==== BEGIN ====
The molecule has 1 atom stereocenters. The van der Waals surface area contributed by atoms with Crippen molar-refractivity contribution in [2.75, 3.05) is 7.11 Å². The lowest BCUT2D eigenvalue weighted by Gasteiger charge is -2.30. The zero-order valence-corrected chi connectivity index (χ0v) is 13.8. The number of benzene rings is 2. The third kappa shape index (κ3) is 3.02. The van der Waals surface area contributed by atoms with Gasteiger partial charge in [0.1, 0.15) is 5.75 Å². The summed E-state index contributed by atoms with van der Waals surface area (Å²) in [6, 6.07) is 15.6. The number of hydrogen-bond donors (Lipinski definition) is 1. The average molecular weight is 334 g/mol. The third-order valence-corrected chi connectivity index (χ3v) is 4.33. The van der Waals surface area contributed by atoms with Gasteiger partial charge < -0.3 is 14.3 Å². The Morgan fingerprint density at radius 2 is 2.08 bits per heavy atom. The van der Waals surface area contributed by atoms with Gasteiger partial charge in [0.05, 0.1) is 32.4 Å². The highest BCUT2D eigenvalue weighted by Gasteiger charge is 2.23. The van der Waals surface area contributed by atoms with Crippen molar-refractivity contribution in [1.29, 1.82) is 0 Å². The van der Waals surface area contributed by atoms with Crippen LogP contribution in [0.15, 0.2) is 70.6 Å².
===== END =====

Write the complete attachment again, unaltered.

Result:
The molecule has 1 atom stereocenters. The van der Waals surface area contributed by atoms with Crippen molar-refractivity contribution in [2.75, 3.05) is 7.11 Å². The lowest BCUT2D eigenvalue weighted by Gasteiger charge is -2.30. The zero-order valence-corrected chi connectivity index (χ0v) is 13.8. The number of benzene rings is 2. The third kappa shape index (κ3) is 3.02. The van der Waals surface area contributed by atoms with Gasteiger partial charge in [0.1, 0.15) is 5.75 Å². The summed E-state index contributed by atoms with van der Waals surface area (Å²) in [6, 6.07) is 15.6. The number of hydrogen-bond donors (Lipinski definition) is 1. The average molecular weight is 334 g/mol. The third-order valence-corrected chi connectivity index (χ3v) is 4.33. The van der Waals surface area contributed by atoms with Gasteiger partial charge < -0.3 is 14.3 Å². The Morgan fingerprint density at radius 2 is 2.08 bits per heavy atom. The van der Waals surface area contributed by atoms with Gasteiger partial charge in [0.05, 0.1) is 32.4 Å². The highest BCUT2D eigenvalue weighted by Gasteiger charge is 2.23. The van der Waals surface area contributed by atoms with Crippen molar-refractivity contribution in [1.29, 1.82) is 0 Å². The van der Waals surface area contributed by atoms with Crippen LogP contribution in [0.15, 0.2) is 70.6 Å².